THEODORE ROOSEVELT ON RACE RELATIONS: “I HAVE APPOINTED A LARGER PERCENTAGE OF COLORED MEN THAN ANY OTHER PRESIDENT.”
ROOSEVELT, THEODORE. (1858-1919). 26th President (1901-1909), and first American to be awarded the Nobel Peace Prize (1906). Exceptional Typed Letter Signed “Theodore Roosevelt,” as President, on imprinted The White House /Washington stationary. One full page, quarto. Washington, May 6, 1908, to Senator Elmer J. Burkett, of Nebraska, discussing various matters, including Roosevelt’s appointments for “colored men,” and foreign appointment suggestions put forth by Burkett. Punch filing hole at top left, else very fine condition. Roosevelt notes with pride his African American appointments, and the qualifications required for Commissioner to the Japanese Exposition to be held in New York in 1912. As it turned out, the Exposition was postponed until 1917. Roosevelt writes:
“My dear Senator: I have your two 1etters of the 5th instant. I do not believe there is a vacancy for a colored man now anywhere. As I think you know, I have appointed a larger percentage of colored men than any other president. Now, about Mr. Geddes; of course there is no more responsible position than that of Commissioner to the Japanese Exposition. How many appointments I shall have to make I do not know. It is possible I shall only have one. Whoever is appointed must possess very unusual qualifications, and he ought to have had a very wide experience either in dealing with expositions, or with foreign governments, or both. Will you give me a detailed account of Mr. Geddes’ qualifications, so that I may go over the matter with Secretary Root when the bill passes? Sincerely yours, Theodore Roosevelt.”.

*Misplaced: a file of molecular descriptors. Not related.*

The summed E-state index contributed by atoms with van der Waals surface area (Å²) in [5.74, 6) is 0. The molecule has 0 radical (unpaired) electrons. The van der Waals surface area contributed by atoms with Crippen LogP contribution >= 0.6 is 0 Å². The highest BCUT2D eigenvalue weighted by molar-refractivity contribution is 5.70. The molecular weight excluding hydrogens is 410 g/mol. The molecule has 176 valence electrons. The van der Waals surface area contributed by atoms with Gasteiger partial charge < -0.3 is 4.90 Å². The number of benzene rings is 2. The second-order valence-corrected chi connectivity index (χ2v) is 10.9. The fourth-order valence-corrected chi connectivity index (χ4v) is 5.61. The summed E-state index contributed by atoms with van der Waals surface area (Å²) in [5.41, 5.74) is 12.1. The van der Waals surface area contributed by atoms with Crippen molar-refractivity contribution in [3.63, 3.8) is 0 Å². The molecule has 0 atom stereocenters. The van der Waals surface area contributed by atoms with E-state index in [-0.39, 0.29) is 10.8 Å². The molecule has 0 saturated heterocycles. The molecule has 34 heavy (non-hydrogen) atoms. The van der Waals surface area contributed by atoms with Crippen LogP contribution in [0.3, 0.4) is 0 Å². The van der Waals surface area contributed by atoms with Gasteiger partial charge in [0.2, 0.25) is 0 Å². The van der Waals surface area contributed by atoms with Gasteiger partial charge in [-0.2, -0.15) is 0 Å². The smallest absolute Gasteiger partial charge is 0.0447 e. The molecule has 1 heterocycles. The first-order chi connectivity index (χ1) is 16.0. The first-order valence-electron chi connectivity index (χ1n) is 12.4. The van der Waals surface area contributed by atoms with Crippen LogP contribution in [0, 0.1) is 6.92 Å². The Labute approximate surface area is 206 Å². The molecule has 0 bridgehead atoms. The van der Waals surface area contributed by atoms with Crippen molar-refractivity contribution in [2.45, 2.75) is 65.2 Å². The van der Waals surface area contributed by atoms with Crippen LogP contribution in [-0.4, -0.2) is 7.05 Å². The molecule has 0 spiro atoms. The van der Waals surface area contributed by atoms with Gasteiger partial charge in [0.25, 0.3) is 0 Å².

The Japanese Exposition was of great import to Mr. Roosevelt, and he included the news of the postponement, and its importance in bridging cultural differences between the countries in his farewell address to America before leaving office in 1909. As it turned out, the outbreak of World War I would see things differently.
Any presidential letter dealing with race relations from this period in our history is highly desirable, and T.R. was one of the earliest to face these issues head on, when he invited Booker T. Washington to dine with him in the White House in 1901. One of our “Best of the Best” ™